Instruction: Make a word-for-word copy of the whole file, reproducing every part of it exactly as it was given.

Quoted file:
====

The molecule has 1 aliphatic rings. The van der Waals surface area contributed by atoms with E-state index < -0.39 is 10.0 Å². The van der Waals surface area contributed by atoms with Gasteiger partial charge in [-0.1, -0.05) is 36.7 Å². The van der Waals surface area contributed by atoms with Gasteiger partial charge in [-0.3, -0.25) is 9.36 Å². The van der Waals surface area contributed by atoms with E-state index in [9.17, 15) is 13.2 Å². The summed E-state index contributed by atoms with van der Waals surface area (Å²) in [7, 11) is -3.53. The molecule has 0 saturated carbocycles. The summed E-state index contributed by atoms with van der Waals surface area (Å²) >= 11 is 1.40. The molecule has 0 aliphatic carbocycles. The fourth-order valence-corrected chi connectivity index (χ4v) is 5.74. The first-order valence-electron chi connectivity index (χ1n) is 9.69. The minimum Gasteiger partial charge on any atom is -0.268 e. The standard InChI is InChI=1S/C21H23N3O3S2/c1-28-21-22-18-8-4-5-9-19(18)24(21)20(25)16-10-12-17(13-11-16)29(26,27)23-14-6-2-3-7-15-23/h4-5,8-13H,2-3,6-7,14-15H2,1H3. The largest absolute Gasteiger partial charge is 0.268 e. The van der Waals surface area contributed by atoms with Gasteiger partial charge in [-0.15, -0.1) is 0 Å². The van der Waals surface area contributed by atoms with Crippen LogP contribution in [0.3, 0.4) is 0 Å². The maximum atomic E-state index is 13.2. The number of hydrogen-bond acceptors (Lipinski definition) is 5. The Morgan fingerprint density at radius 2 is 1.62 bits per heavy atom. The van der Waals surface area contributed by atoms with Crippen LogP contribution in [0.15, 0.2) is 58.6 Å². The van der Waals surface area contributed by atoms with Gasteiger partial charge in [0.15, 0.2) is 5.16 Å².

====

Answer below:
The molecule has 1 aliphatic rings. The van der Waals surface area contributed by atoms with E-state index < -0.39 is 10.0 Å². The van der Waals surface area contributed by atoms with Gasteiger partial charge in [-0.1, -0.05) is 36.7 Å². The van der Waals surface area contributed by atoms with Gasteiger partial charge in [-0.3, -0.25) is 9.36 Å². The van der Waals surface area contributed by atoms with E-state index in [9.17, 15) is 13.2 Å². The summed E-state index contributed by atoms with van der Waals surface area (Å²) in [7, 11) is -3.53. The molecule has 0 saturated carbocycles. The summed E-state index contributed by atoms with van der Waals surface area (Å²) >= 11 is 1.40. The molecule has 0 aliphatic carbocycles. The fourth-order valence-corrected chi connectivity index (χ4v) is 5.74. The first-order valence-electron chi connectivity index (χ1n) is 9.69. The minimum Gasteiger partial charge on any atom is -0.268 e. The standard InChI is InChI=1S/C21H23N3O3S2/c1-28-21-22-18-8-4-5-9-19(18)24(21)20(25)16-10-12-17(13-11-16)29(26,27)23-14-6-2-3-7-15-23/h4-5,8-13H,2-3,6-7,14-15H2,1H3. The largest absolute Gasteiger partial charge is 0.268 e. The van der Waals surface area contributed by atoms with Gasteiger partial charge in [-0.15, -0.1) is 0 Å². The van der Waals surface area contributed by atoms with Crippen LogP contribution in [0.3, 0.4) is 0 Å². The maximum atomic E-state index is 13.2. The number of hydrogen-bond acceptors (Lipinski definition) is 5. The Morgan fingerprint density at radius 2 is 1.62 bits per heavy atom. The van der Waals surface area contributed by atoms with Crippen LogP contribution in [0.15, 0.2) is 58.6 Å². The van der Waals surface area contributed by atoms with Gasteiger partial charge in [0.15, 0.2) is 5.16 Å².